Primary Mouse and Human Tenocytes Culture

Cells from tail tendons were released by treatment with 1000 U/ml bacterial collagenase type 4 (Lorne Laboratories) in 0.25% (wt/vol) trypsin (Invitrogen). Cells were grown at 37oC until 90–100% confluent prior to synchronization and PMT recording. Primary human tenocytes were obtained as described previously37. Cells from three preparations were used in the experiments described in this study. For time course experiments, confluent cells were synchronized with DMEM:F12 containing 50% (v/v) horse serum (Invitrogen), L-G and P/S for 2 hr at 37oC. RNA was isolated after 24 hr, at 4-hr intervals for 20 hr. For treatment with recombinant human BMP2 (PHC7145, Invitrogen) and recombinant human Gremlin-2 (SRP4657, Sigma), 90–100% confluent cells were washed with PBS and incubated with serum-free media for 1 hr at 37oC. Then, cells were treated with BMP2 that had been pre-incubated for 1 hr at 4oC with Gremlin-2 in serum-free medium. Protein was isolated after 24 hr and analyzed by western blotting.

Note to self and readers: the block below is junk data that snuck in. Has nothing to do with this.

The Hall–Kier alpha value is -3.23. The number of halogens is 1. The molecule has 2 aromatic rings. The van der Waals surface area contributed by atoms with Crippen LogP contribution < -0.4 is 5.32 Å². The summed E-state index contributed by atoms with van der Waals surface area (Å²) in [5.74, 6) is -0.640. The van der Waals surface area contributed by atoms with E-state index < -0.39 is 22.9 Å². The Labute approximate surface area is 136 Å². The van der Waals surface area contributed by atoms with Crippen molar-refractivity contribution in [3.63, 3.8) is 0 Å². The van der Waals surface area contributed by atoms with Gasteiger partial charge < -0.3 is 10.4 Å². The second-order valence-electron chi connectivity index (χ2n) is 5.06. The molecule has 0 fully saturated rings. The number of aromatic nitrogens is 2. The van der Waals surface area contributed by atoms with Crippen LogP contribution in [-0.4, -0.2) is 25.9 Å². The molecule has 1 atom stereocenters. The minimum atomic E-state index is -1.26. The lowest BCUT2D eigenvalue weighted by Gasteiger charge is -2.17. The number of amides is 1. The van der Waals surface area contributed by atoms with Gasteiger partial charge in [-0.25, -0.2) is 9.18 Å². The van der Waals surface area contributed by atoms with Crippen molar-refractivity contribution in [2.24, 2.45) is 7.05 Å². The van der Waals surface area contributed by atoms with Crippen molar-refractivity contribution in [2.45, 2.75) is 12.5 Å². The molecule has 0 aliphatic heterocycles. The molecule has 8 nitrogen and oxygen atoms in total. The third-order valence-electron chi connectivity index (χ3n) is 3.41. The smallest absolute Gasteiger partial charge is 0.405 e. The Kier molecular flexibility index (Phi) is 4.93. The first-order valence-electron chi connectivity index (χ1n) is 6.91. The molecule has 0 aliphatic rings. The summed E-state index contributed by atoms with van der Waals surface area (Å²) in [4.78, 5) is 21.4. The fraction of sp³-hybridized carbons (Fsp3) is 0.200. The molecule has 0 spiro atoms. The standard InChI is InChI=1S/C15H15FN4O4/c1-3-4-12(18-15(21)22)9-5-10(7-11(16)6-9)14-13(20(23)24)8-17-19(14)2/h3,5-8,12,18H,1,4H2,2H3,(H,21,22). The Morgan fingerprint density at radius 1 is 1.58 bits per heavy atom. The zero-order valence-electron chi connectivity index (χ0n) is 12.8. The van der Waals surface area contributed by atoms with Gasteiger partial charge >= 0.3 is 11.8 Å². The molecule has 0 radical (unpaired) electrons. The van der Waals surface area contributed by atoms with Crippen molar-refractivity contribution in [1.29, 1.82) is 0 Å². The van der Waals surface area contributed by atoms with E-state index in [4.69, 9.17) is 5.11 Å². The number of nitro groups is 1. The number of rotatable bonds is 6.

Lentiviral Transduction

Lentiviral transduction of primary human tenocytes was performed using methods previously described9.

Protein Extraction and Western Blotting